While there has been research, a strategic road map is yet to evolve to realign India’s food production according to climate risks. In order to reduce the climate risks to our food systems, the latter’s adaptive capacity should be developed. Crops tolerant of temperature changes, like millets, must be given more space on India’s farmlands. Alternative incentive models for food production must be devised that do not solely focus on productivity, since this sole focus is a key reason for the degradation of our natural resources and cropland in recent decades. Alternative water sources like micro-irrigation, drip-irrigation and live mulching need to be implemented to improve water-use efficiency and moisture retention in the soil. Alternative rural livelihood opportunities must be promoted through rural-located industries in order to reduce the pressure, and vulnerability, of livelihoods on farming. The small-city strategy must be given a fill-up to reduce the migration to just a few large urban clusters. An effective supply-chain distribution mechanism focused mainly on climate-related incidents like disasters would help secure access and utilisation of food, to some extent. Adapting the supply-chain would also involve the collection of crop residue for live mulching in the farms for the next season, which would reduce the risks of crop burning — a key reason for the smoky haze over North India every November.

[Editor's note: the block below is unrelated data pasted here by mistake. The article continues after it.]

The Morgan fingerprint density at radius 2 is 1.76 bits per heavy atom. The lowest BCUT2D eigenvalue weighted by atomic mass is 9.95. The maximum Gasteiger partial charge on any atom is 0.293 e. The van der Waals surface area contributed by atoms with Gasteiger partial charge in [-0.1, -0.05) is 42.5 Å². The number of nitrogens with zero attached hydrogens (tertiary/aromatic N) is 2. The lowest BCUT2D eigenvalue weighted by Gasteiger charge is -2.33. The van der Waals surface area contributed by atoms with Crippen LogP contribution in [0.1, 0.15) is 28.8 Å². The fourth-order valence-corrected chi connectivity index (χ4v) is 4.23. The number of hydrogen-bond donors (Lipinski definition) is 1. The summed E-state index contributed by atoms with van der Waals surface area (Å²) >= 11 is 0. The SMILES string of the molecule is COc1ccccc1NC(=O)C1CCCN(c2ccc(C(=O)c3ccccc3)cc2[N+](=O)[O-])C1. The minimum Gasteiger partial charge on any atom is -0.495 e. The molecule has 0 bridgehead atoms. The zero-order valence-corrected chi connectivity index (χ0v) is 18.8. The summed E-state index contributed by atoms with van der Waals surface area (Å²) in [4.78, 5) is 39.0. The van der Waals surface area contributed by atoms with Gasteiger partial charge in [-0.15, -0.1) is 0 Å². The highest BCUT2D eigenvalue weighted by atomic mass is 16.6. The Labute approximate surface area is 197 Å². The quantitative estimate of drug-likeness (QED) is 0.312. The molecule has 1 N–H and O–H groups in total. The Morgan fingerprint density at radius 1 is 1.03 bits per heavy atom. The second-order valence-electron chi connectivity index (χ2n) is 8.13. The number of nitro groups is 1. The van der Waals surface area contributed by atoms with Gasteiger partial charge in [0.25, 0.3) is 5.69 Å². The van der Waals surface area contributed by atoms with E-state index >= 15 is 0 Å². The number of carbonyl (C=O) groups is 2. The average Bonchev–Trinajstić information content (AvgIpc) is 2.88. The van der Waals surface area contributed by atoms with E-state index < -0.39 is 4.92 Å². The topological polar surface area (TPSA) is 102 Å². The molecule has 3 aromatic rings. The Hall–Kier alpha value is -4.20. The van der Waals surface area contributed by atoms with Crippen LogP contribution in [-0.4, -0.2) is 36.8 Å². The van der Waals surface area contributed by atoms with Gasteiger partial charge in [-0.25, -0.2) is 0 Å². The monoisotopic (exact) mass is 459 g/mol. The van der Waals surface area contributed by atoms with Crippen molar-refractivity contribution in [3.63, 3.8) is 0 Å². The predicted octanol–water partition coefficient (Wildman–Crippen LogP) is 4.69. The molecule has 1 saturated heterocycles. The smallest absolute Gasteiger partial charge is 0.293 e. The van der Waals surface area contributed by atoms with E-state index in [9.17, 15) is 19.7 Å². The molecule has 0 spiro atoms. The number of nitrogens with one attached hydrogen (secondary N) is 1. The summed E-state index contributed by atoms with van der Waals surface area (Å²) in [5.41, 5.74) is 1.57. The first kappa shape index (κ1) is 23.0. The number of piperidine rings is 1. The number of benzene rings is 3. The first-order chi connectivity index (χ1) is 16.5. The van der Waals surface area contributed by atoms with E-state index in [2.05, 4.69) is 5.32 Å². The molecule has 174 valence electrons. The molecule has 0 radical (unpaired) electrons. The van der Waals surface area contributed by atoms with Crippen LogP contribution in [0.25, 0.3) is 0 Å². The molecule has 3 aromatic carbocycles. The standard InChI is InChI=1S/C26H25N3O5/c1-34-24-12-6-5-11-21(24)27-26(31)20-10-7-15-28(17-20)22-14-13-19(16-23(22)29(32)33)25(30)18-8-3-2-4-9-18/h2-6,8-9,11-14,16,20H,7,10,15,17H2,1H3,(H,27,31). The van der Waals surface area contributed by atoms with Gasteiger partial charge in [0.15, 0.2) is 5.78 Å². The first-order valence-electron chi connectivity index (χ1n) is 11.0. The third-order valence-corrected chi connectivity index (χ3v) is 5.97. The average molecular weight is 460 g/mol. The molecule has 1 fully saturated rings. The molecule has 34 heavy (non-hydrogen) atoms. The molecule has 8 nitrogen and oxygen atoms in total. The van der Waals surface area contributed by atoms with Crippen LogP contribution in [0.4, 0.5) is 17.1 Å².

At the same time, it is important to acknowledge that the capacity to adapt is limited, and mitigation must be given equal focus even if mitigation strategies entail longer gestation periods and require larger investments and research. Only if we combine adaptation and mitigation can we truly reduce the risks of climate change to our food security. One example of this is Abdul Latif Jameel’s Poverty Lab workshop built on convergence research. This workshop involved 46 experts from agriculture, climate, engineering, economics and natural sciences to understand the relationship between climate change and agriculture. Such convergence research involving transdisciplinary teams across plant, soil, climate science, agriculture, agri-business, economics, communication, nutrition and public policy could help devise mitigation strategies to address the climate risks to our food systems and future food security. This could include strategies on improving soil fertility, carbon sequestration, developing geo-spatial tools to increase productivity and targeted cropping, improving crop response to high temperatures and drought, risk management approaches and effecting behaviour change about our food choices.
It is also critical to build awareness of the masses about climate change and food security. The lack of awareness and acceptability is one reason whey agriculture has never figured on top of our policy-makers’ and politicians’ agenda. It is high time we change that now, if only for the future food security of India’s ever-increasing and vulnerable population.
The author has worked with traditional and sustainable finance organisations